Well Mensa is ~0 selectivity beyond the IQ threshold, and is a substitute good for other social networks, leaving it with the dregs. "Much more" is poor phrasing here, they're not rejecting 90%. If you look at the linked papers you'll see that a good majority of those at the 1 in 10,000 level on those childhood tests wind up with elite university/alumni or professional networks with better than Mensa IQ distributions

Well, yes. I think we agree on all substantial points here but disagree on interpretation of my post. I referred specifically to "IQ tests" not to SAT, as lacking the rigour required for establishing 1 in 10 000 performance with any confidence, to balance on my point that e.g. 'that guy seems smart' shouldn't possibly result in estimate of 1 in 10 000 , and neither could anything that relies on rather subjective estimate of the difficulty of the accomplishments in the settings where you can't e.g. reliably estimate from number of other people who try and don't succeed.

Comment author: 23 July 2012 10:09:05AM *  0 points [-]

I referred specifically to "IQ tests" not to SAT, as lacking the rigour required for establishing 1 in 10 000 performance with any confidence, to balance on my point that e.g. 'that guy seems smart' shouldn't possibly result in estimate of 1 in 10 000

Note that these studies use the same tests (childhood SAT) that Eliezer excelled on (quite a lot higher than the 1 in 10,000 level), and that I was taking into account in my estimation.

Comment author: 23 July 2012 01:33:49PM *  0 points [-]

Sources?

Also,

a: while that'd be fairly impressive, keep in mind that if it is quite a lot higher than 1 in 10 000 then my prior for it is quite a lot lower than 0.0001 with only minor updates up for 'seeming clever' , and my prior for someone being a psychopath/liar is 0.01, with updates up for talking other people into giving you money.

b: not having something else likewise concrete to show off (e.g. contest results of some kind and the like) will at most make me up-estimate him to bin with someone like Keith Raniere or Chris Langan (those did SAT well too), which is already the bin that he's significantly in. Especially as he had been interested in programming, and the programming is the area where you can literally make a LOT of money in just a couple years while gaining the experience and gaining much better cred than childhood SAT. But also an area that heavily tasks general ability to think right and deal with huge amounts of learned information. My impression is that he's a spoiled 'math prodigy' who didn't really study anything beyond fairly elementary math, and my impression is that it's his own impression except he thinks he can do advanced math with little effort using some intuition while i'm pretty damn skeptical of such stuff unless well tested.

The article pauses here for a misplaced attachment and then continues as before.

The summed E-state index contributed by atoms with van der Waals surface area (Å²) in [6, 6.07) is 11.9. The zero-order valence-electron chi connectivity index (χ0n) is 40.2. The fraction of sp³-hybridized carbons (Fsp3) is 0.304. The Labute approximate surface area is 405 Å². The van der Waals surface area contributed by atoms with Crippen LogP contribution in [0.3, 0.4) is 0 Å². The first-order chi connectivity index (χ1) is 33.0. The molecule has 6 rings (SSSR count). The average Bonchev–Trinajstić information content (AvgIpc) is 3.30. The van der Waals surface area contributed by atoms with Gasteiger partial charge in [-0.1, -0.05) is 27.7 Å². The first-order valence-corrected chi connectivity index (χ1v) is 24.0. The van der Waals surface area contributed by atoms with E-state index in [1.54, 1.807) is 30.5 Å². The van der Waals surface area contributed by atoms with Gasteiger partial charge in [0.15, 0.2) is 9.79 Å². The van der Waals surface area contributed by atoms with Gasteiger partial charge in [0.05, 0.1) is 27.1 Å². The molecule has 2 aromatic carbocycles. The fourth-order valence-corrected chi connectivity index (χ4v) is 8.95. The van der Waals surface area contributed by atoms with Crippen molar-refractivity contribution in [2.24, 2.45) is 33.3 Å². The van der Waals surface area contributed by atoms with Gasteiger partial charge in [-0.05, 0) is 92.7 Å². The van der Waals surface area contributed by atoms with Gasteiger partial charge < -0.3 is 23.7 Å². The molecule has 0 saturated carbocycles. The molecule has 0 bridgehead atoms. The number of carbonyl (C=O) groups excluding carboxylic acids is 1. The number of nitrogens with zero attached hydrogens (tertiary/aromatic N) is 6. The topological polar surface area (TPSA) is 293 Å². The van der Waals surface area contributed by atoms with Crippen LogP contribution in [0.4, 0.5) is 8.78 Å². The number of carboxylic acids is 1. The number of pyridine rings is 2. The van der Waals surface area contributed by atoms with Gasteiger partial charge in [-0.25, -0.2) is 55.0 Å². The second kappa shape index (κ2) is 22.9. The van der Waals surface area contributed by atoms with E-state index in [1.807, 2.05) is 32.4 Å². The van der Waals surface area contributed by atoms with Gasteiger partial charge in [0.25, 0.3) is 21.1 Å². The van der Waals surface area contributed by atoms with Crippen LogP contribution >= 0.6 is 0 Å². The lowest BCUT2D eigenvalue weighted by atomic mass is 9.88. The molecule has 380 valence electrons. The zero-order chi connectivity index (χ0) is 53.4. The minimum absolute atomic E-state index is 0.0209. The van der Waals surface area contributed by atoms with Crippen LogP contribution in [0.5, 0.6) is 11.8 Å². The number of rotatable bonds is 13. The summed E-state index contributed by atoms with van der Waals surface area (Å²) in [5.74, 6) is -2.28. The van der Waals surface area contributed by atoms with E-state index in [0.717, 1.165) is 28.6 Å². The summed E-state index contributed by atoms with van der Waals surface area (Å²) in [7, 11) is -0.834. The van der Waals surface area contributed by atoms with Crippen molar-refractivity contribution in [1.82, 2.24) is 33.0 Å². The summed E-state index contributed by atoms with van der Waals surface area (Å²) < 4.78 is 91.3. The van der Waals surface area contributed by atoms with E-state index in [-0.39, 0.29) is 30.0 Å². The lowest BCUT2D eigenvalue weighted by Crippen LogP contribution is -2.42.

Comment author: 23 July 2012 01:43:42PM *  4 points [-]

Hey, Raniere was smart enough to get his own cult going.

Comment author: 23 July 2012 08:15:13PM 1 point [-]

and the programming is the area where you can literally make a LOT of money in just a couple years while gaining the experience and gaining much better cred than childhood SAT

I don't think the childhood SAT gives that much "cred" for real-world efficacy, and I don't conflate intelligence with "everything good a person can be." Obviously, Eliezer is below average in the combination of conscientiousness, conformity, and so forth that causes most smart people to do more schooling. So I would expect lower performance on any given task than from a typical person of his level of intelligence. But it's not that surprising that he would, say, continue popular blogging with significant influence on a sizable audience, rather than stop that (which he values for its effects) to work as a Google engineer to sack away a typical salary, or to do a software startup (which the stats show is pretty uncertain even for those with VC backing and previous successful startups).

'math prodigy' who didn't really study anything beyond fairly elementary math, and my impression is that it's his own impression